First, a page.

Operation New Dawn. That's what we're calling the goings on in Iraq these days because word on the street is that the major combat operations in Iraq have come to a close. Or that the last US combat brigade has withdrawn from Iraq. ...I don't make the news, I just read it.
I remember exactly what I was doing on March 20, 2003. I was glued to my television watching a war unfold before my eyes just as I had been in the days and weeks leading up to the whole Shock and Awe campaign. As I sit here today over 7 years later, my mind is flooded with all sorts of images. (Thank you Life magazine archives for the photog.)
Not really. I have just always really loved this picture. Instead, I think about news footage that showed that statue of Saddam toppling down, the faces of those first POWs, the pictures in the forwarded emails with Soldiers sleeping in those dug out dirt hole things (Oh my word at the technical speak I'm using today), the American flags lining the Drill Field at North Georgia with one representing each student out of classes for the semester because he or she is serving our country, and pictures of my friends and their children as they send their fearless leader (aka, husband and daddy) off to war or as they welcome him back home. Those are the kinds of images that I'm thinking about today.
I know I've discussed this before on more than a few occasions. But honestly, I don't think it's a topic that can be discussed enough. When I think about war generations, I still think about WWII and Vietnam. Not my generation. But it is my generation. The war has always been a little more personal to me given my North Georgia pride. It seems to me that when you know some of the people participating, it makes you appreciate everyone on the team that is doing the work a little bit more as well as the cause. Or maybe that's just me. I hope not though. When I work with students now who have delayed their own college education because they love their country enough to do so, I have utmost respect for them. I see young men who have traded some innocence along with the freedom of lazy afternoons and weekends as a college student for doses of reality that some of us will never know. And it's because of them that we don't know.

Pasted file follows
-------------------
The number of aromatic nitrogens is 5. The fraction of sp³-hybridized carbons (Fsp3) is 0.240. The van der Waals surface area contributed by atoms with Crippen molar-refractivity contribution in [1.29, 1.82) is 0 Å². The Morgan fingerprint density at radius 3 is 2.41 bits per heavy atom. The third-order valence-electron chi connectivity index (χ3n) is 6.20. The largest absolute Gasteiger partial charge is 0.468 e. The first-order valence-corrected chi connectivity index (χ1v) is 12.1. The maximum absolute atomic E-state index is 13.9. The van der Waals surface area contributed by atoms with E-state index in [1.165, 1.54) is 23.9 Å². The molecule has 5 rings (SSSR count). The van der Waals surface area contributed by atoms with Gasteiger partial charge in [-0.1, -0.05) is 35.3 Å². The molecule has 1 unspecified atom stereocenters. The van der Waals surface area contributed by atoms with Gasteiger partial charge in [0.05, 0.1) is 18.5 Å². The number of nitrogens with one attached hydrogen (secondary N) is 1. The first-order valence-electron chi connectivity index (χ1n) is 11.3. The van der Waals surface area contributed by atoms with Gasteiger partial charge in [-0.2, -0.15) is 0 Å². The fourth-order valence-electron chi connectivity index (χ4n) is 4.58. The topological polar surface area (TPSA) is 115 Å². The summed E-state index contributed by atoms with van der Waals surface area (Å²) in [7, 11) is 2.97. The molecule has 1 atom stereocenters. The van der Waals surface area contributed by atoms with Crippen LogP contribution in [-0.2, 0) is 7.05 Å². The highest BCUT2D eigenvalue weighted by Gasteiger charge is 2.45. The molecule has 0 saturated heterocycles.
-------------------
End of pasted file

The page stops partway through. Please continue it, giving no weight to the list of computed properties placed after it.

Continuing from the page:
It's important for us to remember that it's still not over in Iraq. Progress? Yes. Completion? Not quite. It's important for us to remember the men and women in Afghanistan.
It's important for us to not only remember them but to appreciate them as well.
There are multiple ways to show your appreciation. A good-old fashioned "Thank You" is a start. This one is kind of fun too though.
[Edited to add: It's important for my OCD not to get the best of me because I have been trying for 10 minutes to get the spacing of the last half of this post to publish correctly!]